Thursday, December 30, 2004

This bet’s on the house!

Expect a broad spectrum of companies being involved in covering realty risks

Financial Times

Homeowners around the world effectively gamble on home prices. Their risks today are often big due to real estate bubbles in such glamour cities as London, Paris, Madrid, Rome, Istanbul, Moscow, Shanghai, Hangzhou, Sydney, Melbourne,

Vancouver, Los Angeles, Las Vegas, Boston, New York, Washington, DC and Miami. Those bubbles may keep expanding, or may burst, leaving many homeowners mired in debt.

The risk to home prices in the aftermath of a bubble is real and substantial. In the last cycle of real estate busts, real (inflation-corrected) home prices fell 46% in London in 1988-95, 41% in Los Angeles in 1989-1997, 43% in Paris in 1991-98, 67% in Moscow in 1993-97, and 38% in Shanghai in 1995-1999. All of these drops were eventually reversed, and all of these markets have boomed recently. But this does not guarantee that future drops will have a similar outcome. On the contrary, the future real value of our homes is fundamentally uncertain.

Most homeowners are not gambling for pleasure. They are just buying real estate because they need it. But, because they do nothing to protect themselves against their real estate price risks, they are unwitting gamblers. In fact, home buyers in most countries do nothing to protect themselves — short of selling their homes — because there is nothing to be done. A market for real estate derivatives that can help balance these risks is only just beginning to appear. Well-developed markets for real estate derivatives would allow homeowners to kick the gambling habit. A liquid, cash-settled futures market that is based on an index of home prices in a city would enable a homeowner living there to sell in a futures market to protect himself. If home prices fall sharply in that city, the drop in the value of the home would be offset by an increase in the value of the futures contract. That is how advanced risk management works, as financial professionals know. But the tools needed to hedge such risks should be made available to everyone.

Attempts to set up derivatives markets for real estate have — so far — all met with only limited success. In May 2003, Goldman, Sachs & Co began offering cash-settled covered warrants on house prices in the United Kingdom, based on the Halifax House Price Index and traded on the London Stock Exchange. In October 2004, began offering “hedgelets” on real estate prices in US cities — contracts that pay out if the rate of increase in home prices based on the OFHEO Home Price Index falls within a pre-specified range.

My former student Allan Weiss and I have been campaigning since 1990 for better risk management institutions for real estate. In 1999, we co-founded a firm, Macro Securities Research, LLC, to promote the development of such institutions, working with the American stock exchange to create securities that would allow people to manage real estate as well as other risks.

These will be long-term securities that pay regular dividends, like stocks, whose value is tied — either positively or negatively — to a real estate price index. Early this month, the Chicago Mercantile Exchange announced that it will also work with us to explore the development of futures markets in US metropolitan-area home prices. We hope to facilitate the creation of such markets in other countries as well.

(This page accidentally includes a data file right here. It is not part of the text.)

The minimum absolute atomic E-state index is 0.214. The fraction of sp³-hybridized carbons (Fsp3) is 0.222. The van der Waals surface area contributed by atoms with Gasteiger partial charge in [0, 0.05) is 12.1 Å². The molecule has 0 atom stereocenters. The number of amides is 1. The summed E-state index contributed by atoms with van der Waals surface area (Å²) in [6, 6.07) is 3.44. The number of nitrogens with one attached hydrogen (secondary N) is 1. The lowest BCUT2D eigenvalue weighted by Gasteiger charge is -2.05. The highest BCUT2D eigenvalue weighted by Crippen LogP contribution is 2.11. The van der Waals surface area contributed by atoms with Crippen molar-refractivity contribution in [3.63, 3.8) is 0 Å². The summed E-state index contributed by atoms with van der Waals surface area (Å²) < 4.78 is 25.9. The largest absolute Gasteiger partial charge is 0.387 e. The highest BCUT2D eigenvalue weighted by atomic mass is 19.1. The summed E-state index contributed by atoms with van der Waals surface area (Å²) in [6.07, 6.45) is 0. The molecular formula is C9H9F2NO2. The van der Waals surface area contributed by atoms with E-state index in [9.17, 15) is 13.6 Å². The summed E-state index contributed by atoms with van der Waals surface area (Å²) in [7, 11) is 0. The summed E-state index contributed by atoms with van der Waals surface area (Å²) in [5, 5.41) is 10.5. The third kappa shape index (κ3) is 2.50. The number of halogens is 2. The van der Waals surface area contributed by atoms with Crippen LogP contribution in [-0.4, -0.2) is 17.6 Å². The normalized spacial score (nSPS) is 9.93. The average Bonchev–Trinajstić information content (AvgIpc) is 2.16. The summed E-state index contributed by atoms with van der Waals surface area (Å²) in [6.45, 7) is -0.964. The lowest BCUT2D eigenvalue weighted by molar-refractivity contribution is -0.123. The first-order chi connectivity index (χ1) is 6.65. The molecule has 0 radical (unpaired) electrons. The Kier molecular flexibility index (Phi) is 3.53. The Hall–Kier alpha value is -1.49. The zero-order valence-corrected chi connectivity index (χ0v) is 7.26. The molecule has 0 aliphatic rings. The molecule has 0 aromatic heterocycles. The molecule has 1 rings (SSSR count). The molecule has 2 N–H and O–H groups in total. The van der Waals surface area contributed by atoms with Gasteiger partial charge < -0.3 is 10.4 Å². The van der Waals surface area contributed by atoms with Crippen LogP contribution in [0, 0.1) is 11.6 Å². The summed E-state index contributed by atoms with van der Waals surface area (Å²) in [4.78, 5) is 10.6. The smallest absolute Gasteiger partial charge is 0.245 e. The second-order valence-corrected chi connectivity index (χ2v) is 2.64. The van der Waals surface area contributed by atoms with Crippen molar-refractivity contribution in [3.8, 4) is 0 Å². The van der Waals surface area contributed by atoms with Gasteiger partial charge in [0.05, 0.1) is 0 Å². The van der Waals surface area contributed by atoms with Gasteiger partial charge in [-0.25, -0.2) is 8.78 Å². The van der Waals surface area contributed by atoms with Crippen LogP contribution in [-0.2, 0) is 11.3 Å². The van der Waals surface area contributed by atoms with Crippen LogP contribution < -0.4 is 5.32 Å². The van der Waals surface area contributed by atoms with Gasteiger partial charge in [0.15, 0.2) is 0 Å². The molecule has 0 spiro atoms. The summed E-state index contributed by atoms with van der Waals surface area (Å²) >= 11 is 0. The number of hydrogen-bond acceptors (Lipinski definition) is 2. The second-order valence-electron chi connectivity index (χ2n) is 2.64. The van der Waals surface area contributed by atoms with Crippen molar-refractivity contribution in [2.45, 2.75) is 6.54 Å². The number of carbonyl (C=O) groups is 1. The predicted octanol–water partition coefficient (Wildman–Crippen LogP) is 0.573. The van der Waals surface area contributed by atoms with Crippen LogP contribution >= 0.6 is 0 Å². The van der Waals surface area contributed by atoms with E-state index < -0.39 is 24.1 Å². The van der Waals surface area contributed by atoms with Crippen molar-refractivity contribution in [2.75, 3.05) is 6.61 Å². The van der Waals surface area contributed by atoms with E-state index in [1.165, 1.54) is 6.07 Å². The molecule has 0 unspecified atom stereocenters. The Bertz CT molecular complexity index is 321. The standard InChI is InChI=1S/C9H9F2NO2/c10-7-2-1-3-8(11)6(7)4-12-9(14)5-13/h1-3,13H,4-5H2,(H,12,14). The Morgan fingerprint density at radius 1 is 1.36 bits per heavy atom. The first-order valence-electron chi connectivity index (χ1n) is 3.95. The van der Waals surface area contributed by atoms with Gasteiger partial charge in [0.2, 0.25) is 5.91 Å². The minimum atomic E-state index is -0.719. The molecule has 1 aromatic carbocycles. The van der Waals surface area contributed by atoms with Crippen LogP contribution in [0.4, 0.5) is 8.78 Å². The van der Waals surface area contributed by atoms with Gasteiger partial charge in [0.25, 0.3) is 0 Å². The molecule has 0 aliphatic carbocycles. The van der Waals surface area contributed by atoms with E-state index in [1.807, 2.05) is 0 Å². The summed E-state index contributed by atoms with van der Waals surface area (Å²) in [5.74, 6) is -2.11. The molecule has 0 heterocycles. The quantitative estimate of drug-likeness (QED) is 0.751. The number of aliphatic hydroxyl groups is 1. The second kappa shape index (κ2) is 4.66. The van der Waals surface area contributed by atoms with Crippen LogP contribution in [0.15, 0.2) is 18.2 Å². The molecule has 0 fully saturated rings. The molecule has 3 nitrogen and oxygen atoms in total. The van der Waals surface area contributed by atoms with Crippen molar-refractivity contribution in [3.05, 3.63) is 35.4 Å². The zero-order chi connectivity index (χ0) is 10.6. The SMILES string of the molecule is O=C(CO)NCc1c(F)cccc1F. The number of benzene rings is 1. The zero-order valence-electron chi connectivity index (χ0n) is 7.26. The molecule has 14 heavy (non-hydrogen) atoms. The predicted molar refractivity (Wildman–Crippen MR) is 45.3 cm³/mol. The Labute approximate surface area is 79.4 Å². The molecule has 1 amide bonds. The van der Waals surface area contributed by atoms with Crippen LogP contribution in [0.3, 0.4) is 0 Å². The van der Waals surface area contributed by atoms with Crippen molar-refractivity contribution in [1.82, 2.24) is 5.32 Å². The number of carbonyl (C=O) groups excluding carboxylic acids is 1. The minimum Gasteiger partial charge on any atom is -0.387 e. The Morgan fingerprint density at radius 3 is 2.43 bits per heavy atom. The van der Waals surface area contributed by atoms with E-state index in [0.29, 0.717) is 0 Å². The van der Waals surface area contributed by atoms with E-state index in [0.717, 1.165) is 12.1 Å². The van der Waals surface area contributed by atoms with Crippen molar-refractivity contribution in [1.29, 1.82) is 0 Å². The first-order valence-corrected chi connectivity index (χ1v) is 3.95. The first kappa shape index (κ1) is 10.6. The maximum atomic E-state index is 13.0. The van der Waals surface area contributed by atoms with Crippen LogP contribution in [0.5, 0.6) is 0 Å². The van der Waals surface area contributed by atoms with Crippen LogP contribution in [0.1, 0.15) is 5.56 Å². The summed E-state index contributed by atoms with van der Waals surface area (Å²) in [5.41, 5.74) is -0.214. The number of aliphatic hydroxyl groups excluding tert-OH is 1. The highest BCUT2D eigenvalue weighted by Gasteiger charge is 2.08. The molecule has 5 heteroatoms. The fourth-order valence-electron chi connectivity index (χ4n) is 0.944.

The future real value of our homes is fundamentally uncertain
Home buyers in most countries do nothing to protect themselves
Leave the game of real estate speculation to professionals

Because even many financially sophisticated homeowners will find direct participation in derivative markets too daunting, the next stage in the development of real estate risk management will be to create suitable retail products. For example, the derivative markets should create an environment that encourages insurers to develop home equity insurance, which insures homeowners not just against a bust but also against drops in the market value of the home. Such insurance should be attractive to homeowners if it is offered as an add-on to their existing insurance policies.

Derivatives markets for real estate should also facilitate the creation of mortgage loans that help homeowners manage risks by, say, reducing the amount owed if a home’s value drops. Such products should appeal to homebuyers when the mortgage is first issued. Insurance companies and mortgage companies ought to be willing to offer such products if they can hedge the home-price risks in liquid derivative markets. Creating these retail products will require time, experimentation, and some real innovation. Over the next decade, we might expect that a broad spectrum of insurance, lending, and securities companies will become involved. As these retail products start to take shape, they will spur increased activity in the derivative markets. As the new risk-management industry develops, its components will gradually boost each other.

These developments offer hope that current and future homeowners will be spared the agony of worrying about the vicissitudes of the real estate market. They will be able to leave the game of real estate speculation to professionals and rest assured about the value that they have accumulated in their homes.

That is good news, because there is a pretty strong chance that we are going to see major price declines in a number of cities around the globe in the next few years, and these price declines will cause real pain to many homeowners. But if the momentum towards better risk management continues, it will be the last real estate cycle in which homeowners are unable to protect themselves.

The author is professor of economics at Yale University.


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